Material: porcelain, silver, cotton/ Manufactured by Joris' laboratory / firstname.lastname@example.org
To eat, to vomit and to eat more without the annoyance of a stuffed stomach: It is not a new phenomenon. It was not uncommon for the courtesy of roman civilization (400 until 500 AD) to retreat (while the dinner was at full steam) and vomit in a so-called vommitorium, so that they could finish their feast with reborn appetite. The Romans however only desired to save their appetite but twenty first century man also desires beautiful contours. His obsessions with health and far fetched beauty ideals have to reconcile to excessive eating pleasure. The battle between excess and abstinence does not only lead to diets, liposuction and the use of fat burning apparatus but also to 'logical' excesses of anorexia nervosa and bulimia. All those excesses we have banned to the back doors of our sense of shame. Yet they belong more to our normal way of life then we probably would expect. This porcelain vomit bowl, silver evoker and napkin are a result of our new decadence.
I think this is an interesting perspective (re: new decadence). I enjoy when eating disorders are dealt with in a straightforward manner that pushes the associated feelings of shame and guilt out of the way to leave room for the bare logistics of the matter. The text explanation is insightful, but most likely not from an eating disordered person. I enjoy this, but it also fails to recognize the actual mental disorder of an eating disorder, simply focusing on the physical symptoms. The art piece is successful, in my opinion, because it doesn't include a lot of confusing first-person feelings on the subject (apart from the text on the napkin, which is a bit trite for me). It doesn't try to explain everything about an eating disorder in one piece (which usually gets cluttered and confusing) - it is just a simple representation (symbol?) of eating disorders.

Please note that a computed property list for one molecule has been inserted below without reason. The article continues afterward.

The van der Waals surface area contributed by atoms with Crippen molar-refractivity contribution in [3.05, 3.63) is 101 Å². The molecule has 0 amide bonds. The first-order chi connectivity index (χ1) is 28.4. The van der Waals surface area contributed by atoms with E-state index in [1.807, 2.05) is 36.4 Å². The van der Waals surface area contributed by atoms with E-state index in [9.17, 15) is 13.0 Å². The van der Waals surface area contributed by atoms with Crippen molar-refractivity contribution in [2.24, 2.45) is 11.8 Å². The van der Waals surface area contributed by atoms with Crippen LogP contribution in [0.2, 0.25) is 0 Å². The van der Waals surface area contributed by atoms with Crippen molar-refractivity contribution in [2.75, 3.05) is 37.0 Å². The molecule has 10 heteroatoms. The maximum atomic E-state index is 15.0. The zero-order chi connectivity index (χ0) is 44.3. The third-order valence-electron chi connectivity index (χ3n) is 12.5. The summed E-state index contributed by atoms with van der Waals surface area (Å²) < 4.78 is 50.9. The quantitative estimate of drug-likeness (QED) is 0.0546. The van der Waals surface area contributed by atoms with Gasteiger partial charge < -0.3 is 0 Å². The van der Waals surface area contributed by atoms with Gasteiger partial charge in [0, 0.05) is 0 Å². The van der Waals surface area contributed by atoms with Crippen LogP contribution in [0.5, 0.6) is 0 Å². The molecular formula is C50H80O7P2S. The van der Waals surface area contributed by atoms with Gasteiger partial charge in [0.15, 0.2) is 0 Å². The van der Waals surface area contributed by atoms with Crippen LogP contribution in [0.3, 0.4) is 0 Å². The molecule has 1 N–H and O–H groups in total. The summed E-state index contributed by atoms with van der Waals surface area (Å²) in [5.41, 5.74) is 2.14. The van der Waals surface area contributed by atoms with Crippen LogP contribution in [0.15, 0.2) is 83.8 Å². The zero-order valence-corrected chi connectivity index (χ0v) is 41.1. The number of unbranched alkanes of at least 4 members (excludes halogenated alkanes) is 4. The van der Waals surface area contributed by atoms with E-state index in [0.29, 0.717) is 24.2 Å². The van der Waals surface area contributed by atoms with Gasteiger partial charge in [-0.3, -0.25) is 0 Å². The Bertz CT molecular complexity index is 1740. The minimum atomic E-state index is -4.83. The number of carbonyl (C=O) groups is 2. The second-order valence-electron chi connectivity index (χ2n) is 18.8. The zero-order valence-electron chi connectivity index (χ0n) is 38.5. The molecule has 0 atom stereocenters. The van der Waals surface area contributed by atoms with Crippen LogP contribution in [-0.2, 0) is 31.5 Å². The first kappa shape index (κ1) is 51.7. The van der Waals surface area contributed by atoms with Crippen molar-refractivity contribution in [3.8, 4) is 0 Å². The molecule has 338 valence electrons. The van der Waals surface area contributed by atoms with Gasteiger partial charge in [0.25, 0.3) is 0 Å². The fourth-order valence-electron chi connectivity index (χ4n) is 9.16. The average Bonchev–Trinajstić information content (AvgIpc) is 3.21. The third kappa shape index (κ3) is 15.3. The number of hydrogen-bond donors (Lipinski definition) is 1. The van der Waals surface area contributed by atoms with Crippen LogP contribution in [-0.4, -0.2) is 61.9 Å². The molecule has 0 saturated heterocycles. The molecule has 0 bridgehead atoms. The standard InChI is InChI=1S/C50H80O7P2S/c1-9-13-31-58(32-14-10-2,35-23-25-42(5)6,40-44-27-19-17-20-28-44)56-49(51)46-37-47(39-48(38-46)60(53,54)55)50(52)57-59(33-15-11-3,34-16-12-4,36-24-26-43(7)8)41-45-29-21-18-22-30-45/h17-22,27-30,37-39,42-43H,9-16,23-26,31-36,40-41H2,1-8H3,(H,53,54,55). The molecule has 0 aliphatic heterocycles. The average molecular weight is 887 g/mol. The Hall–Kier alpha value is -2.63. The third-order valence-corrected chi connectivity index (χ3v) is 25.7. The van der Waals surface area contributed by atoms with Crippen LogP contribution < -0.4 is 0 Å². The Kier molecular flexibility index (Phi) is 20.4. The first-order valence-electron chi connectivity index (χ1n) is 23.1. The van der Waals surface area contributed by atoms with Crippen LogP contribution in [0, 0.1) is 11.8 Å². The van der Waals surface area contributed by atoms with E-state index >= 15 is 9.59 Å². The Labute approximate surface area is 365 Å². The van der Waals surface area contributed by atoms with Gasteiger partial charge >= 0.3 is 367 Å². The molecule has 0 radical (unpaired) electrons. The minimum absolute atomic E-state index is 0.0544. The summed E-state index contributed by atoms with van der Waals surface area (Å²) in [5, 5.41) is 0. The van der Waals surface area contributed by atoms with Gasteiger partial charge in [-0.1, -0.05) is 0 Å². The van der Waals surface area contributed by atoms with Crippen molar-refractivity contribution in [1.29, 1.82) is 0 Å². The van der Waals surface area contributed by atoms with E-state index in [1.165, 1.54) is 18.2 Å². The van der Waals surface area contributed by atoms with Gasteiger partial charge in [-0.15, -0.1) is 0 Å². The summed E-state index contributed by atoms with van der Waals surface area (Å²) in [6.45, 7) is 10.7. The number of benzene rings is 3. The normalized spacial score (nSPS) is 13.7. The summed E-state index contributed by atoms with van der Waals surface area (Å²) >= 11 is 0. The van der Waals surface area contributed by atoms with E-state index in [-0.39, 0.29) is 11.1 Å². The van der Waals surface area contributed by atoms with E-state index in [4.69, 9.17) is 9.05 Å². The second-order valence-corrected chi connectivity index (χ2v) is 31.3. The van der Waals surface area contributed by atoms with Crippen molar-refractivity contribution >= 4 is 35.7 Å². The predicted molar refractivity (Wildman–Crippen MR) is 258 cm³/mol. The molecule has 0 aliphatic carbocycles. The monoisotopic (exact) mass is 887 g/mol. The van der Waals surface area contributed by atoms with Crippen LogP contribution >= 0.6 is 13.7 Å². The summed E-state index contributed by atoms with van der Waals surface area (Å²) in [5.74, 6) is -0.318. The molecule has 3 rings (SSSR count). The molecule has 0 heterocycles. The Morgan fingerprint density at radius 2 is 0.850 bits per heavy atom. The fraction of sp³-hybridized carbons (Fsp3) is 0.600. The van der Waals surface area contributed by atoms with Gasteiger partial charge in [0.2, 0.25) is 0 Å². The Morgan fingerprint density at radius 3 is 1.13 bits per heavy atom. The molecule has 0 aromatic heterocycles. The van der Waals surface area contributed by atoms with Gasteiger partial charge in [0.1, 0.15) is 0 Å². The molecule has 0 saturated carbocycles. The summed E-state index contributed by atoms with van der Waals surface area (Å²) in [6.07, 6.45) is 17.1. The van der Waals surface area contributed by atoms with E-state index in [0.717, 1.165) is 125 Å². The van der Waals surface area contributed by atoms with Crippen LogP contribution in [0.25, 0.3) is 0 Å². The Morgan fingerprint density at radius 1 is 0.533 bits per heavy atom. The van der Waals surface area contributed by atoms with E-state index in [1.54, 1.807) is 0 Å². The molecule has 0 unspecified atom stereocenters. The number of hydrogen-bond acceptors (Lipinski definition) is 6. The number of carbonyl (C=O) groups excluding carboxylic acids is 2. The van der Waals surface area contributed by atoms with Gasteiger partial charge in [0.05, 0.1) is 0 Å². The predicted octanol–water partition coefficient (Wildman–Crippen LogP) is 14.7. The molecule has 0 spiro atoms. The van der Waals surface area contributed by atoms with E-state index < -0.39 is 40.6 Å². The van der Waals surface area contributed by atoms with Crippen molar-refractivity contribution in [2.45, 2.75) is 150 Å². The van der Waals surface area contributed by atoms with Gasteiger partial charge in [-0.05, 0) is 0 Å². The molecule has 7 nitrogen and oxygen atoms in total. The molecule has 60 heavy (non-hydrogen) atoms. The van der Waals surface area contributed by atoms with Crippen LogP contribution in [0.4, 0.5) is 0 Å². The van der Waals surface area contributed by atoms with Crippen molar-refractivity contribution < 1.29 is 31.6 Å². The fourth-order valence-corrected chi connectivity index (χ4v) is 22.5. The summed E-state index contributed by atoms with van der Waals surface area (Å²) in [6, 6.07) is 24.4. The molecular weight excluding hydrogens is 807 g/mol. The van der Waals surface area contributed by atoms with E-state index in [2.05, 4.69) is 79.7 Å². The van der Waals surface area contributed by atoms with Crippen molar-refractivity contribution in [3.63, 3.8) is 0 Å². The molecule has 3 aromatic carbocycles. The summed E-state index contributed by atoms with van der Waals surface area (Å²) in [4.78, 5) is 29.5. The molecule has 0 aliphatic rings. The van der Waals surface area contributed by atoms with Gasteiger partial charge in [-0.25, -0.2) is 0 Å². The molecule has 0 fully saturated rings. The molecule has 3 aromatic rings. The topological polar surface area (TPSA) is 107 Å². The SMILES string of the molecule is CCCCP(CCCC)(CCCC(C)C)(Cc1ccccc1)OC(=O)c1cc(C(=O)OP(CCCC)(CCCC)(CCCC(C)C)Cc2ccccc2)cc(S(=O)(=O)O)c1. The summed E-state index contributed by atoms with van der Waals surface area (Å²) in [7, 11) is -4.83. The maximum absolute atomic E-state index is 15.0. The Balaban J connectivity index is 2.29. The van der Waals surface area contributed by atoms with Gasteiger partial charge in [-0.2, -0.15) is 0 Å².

- art by non-ed'ed people (whether this one is or not)
- ed art going mainstream
- ed's being socially accepted (result of our new decadence)
- the representation of eating disorders / symbolism (vomiting, stick thin, only physical symptoms)